As the name implies, longleaf pine has the longest needles of any native North American pine. The needles grow in bundles of three and can reach a length of 18 inches and gracefully droop from course, stubby branches of a mature tree. New seedlings don't put a lot of effort toward quick growth and can stay in a "grass stage" for a decade or more.
Longleaf pine seedlings form into clumps of long, green "needles" and stay in this protective state for several years. This mass of green needles help the tree survive in competing grasses that are prone to fire during dry periods. This "grass" stage of a young longleaf pine protects the tree and makes it the most fire-resistant of all the pines.
Forestryimages.org provides several images of parts of longleaf pine. The tree is a conifer and the lineal taxonomy is Pinopsida > Pinales > Pinaceae > Pinus palustris P. Mill. Longleaf pine is also commonly called longleaf pine, longleaf yellow pine and southern yellow pine.
3. The Range of Longleaf Pine
The natural range of longleaf pine includes most of the Atlantic and Gulf Coastal Plains from southeastern Virginia to eastern Texas and south through the northern two-thirds of peninsular Florida. The species also grows in the Piedmont, Ridge and Valley, and Mountain Provinces of Alabama and northwest Georgia.
Remarks: "Pinus palustris is adapted to frequent low intensity fire. Relevant adaptations include: * a deep taproot and a definite grass stage, which permit seedlings to lose foliage and yet survive low intensity fires (an adaptation also found in various other pines, notably P. engelmannii in Arizona); * profuse production and shedding of needles and ready shedding of lower limbs, which provide a rapid accumulation of fine fuels, sufficient to support ground fires at frequencies as often as 3 years; * an extremely flammable heartwood and sapwood shielded by a relatively fire-resistant bark. Consequently, snags and large dead wood accumulations are rare. Pinus palustris is adapted to frequent low intensity fire."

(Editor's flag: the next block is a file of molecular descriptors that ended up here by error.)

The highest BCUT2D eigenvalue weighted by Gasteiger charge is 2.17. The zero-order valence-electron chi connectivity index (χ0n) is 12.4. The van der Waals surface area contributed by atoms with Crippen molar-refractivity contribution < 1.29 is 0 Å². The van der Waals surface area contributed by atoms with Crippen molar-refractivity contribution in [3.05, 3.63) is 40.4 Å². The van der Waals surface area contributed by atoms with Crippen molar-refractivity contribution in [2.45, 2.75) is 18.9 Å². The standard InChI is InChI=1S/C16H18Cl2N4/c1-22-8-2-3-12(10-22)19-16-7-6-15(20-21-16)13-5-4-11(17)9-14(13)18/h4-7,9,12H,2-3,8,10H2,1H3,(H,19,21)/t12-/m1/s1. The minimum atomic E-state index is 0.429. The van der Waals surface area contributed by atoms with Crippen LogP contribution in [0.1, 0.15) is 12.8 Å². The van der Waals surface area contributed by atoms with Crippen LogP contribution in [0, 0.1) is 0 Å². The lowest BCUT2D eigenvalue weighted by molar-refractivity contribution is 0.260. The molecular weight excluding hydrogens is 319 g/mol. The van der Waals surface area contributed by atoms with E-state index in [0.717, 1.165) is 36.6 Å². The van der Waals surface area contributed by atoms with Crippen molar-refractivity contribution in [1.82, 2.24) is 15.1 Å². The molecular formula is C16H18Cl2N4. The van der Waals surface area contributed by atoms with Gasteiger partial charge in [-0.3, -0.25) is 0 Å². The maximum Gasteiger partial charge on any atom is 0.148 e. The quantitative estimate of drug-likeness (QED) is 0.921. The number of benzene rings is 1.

Longleaf pine has many adaptations to fire. The grass-stage seedling is resistant to fire. If top-killed, it sprouts from the root collar. Once the terminal bud develops, it is protected by a moist, dense tuft of needles. As the tuft burns towards the bud from the needle tips, water is vaporized. The steam reflects heat away from the bud and extinguishes the fire. The bud also has scales for protection and a silvery pubescence that probably reflects heat.